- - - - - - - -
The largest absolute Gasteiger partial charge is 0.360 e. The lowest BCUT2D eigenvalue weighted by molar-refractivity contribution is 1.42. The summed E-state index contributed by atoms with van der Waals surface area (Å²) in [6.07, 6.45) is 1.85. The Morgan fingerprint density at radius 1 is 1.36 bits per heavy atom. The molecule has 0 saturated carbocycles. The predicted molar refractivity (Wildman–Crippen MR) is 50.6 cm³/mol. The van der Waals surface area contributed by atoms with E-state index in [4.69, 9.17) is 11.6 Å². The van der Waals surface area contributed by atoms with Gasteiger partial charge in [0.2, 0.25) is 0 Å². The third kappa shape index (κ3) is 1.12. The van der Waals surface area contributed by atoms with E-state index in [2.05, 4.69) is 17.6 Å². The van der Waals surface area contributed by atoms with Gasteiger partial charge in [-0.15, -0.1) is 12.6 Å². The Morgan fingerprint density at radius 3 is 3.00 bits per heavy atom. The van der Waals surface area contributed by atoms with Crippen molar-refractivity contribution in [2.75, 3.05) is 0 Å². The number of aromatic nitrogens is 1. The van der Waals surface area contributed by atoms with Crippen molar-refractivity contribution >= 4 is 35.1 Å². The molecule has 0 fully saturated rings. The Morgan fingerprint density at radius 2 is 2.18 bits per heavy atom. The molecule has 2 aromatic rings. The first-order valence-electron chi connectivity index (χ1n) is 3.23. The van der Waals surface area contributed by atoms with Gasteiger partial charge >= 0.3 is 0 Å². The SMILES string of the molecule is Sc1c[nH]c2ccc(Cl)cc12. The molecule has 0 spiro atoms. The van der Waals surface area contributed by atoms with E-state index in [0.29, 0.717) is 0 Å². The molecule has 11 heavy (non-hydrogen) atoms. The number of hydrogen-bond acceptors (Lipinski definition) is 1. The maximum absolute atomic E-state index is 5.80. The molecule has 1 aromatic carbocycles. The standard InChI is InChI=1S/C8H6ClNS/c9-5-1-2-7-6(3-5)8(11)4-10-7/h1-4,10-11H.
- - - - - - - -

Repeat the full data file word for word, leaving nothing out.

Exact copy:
The largest absolute Gasteiger partial charge is 0.360 e. The lowest BCUT2D eigenvalue weighted by molar-refractivity contribution is 1.42. The summed E-state index contributed by atoms with van der Waals surface area (Å²) in [6.07, 6.45) is 1.85. The Morgan fingerprint density at radius 1 is 1.36 bits per heavy atom. The molecule has 0 saturated carbocycles. The predicted molar refractivity (Wildman–Crippen MR) is 50.6 cm³/mol. The van der Waals surface area contributed by atoms with E-state index in [4.69, 9.17) is 11.6 Å². The van der Waals surface area contributed by atoms with Gasteiger partial charge in [0.2, 0.25) is 0 Å². The third kappa shape index (κ3) is 1.12. The van der Waals surface area contributed by atoms with E-state index in [2.05, 4.69) is 17.6 Å². The van der Waals surface area contributed by atoms with Gasteiger partial charge in [-0.15, -0.1) is 12.6 Å². The Morgan fingerprint density at radius 3 is 3.00 bits per heavy atom. The van der Waals surface area contributed by atoms with Crippen molar-refractivity contribution in [2.75, 3.05) is 0 Å². The number of aromatic nitrogens is 1. The van der Waals surface area contributed by atoms with Crippen molar-refractivity contribution >= 4 is 35.1 Å². The molecule has 0 fully saturated rings. The Morgan fingerprint density at radius 2 is 2.18 bits per heavy atom. The molecule has 2 aromatic rings. The first-order valence-electron chi connectivity index (χ1n) is 3.23. The van der Waals surface area contributed by atoms with Gasteiger partial charge >= 0.3 is 0 Å². The SMILES string of the molecule is Sc1c[nH]c2ccc(Cl)cc12. The molecule has 0 spiro atoms. The van der Waals surface area contributed by atoms with E-state index in [0.29, 0.717) is 0 Å². The molecule has 11 heavy (non-hydrogen) atoms. The number of hydrogen-bond acceptors (Lipinski definition) is 1. The maximum absolute atomic E-state index is 5.80. The molecule has 1 aromatic carbocycles. The standard InChI is InChI=1S/C8H6ClNS/c9-5-1-2-7-6(3-5)8(11)4-10-7/h1-4,10-11H.